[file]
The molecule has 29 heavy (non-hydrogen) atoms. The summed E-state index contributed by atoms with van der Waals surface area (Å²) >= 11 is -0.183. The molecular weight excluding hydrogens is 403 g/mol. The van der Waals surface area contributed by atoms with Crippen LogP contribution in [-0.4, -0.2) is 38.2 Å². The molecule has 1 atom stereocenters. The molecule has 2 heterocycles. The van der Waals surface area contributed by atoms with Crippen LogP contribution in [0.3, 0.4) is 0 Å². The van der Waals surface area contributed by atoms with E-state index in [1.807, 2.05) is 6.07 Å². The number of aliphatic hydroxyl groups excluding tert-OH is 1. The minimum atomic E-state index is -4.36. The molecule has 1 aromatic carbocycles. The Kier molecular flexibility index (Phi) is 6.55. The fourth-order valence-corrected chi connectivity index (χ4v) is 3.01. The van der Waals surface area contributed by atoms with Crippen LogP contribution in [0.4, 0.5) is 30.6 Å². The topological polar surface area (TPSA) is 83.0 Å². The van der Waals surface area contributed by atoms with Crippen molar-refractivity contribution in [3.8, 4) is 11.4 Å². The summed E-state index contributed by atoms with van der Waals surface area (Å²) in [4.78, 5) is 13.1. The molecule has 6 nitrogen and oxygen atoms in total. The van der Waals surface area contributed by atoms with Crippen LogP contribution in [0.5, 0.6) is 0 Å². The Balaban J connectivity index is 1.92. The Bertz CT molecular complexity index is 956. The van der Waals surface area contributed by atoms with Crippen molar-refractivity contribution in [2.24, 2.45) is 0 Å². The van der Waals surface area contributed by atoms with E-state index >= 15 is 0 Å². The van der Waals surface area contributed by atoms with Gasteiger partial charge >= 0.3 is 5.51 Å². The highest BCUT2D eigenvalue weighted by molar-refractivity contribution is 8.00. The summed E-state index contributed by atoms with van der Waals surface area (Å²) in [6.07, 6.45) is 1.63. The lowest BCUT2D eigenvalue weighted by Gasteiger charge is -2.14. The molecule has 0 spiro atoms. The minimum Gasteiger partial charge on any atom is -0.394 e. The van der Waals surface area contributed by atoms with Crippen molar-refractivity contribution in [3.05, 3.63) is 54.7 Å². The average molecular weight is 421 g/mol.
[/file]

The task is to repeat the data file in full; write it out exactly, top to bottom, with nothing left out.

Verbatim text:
The molecule has 29 heavy (non-hydrogen) atoms. The summed E-state index contributed by atoms with van der Waals surface area (Å²) >= 11 is -0.183. The molecular weight excluding hydrogens is 403 g/mol. The van der Waals surface area contributed by atoms with Crippen LogP contribution in [-0.4, -0.2) is 38.2 Å². The molecule has 1 atom stereocenters. The molecule has 2 heterocycles. The van der Waals surface area contributed by atoms with Crippen LogP contribution in [0.3, 0.4) is 0 Å². The van der Waals surface area contributed by atoms with E-state index in [1.807, 2.05) is 6.07 Å². The number of aliphatic hydroxyl groups excluding tert-OH is 1. The minimum atomic E-state index is -4.36. The molecule has 1 aromatic carbocycles. The Kier molecular flexibility index (Phi) is 6.55. The fourth-order valence-corrected chi connectivity index (χ4v) is 3.01. The van der Waals surface area contributed by atoms with Crippen LogP contribution in [0.4, 0.5) is 30.6 Å². The topological polar surface area (TPSA) is 83.0 Å². The van der Waals surface area contributed by atoms with Crippen molar-refractivity contribution in [3.8, 4) is 11.4 Å². The summed E-state index contributed by atoms with van der Waals surface area (Å²) in [4.78, 5) is 13.1. The molecule has 6 nitrogen and oxygen atoms in total. The van der Waals surface area contributed by atoms with Crippen LogP contribution in [0.5, 0.6) is 0 Å². The Balaban J connectivity index is 1.92. The Bertz CT molecular complexity index is 956. The van der Waals surface area contributed by atoms with Crippen molar-refractivity contribution in [2.24, 2.45) is 0 Å². The van der Waals surface area contributed by atoms with E-state index >= 15 is 0 Å². The van der Waals surface area contributed by atoms with Gasteiger partial charge >= 0.3 is 5.51 Å². The highest BCUT2D eigenvalue weighted by molar-refractivity contribution is 8.00. The summed E-state index contributed by atoms with van der Waals surface area (Å²) in [6.07, 6.45) is 1.63. The lowest BCUT2D eigenvalue weighted by Gasteiger charge is -2.14. The molecule has 0 spiro atoms. The minimum Gasteiger partial charge on any atom is -0.394 e. The van der Waals surface area contributed by atoms with Crippen molar-refractivity contribution in [3.05, 3.63) is 54.7 Å². The average molecular weight is 421 g/mol.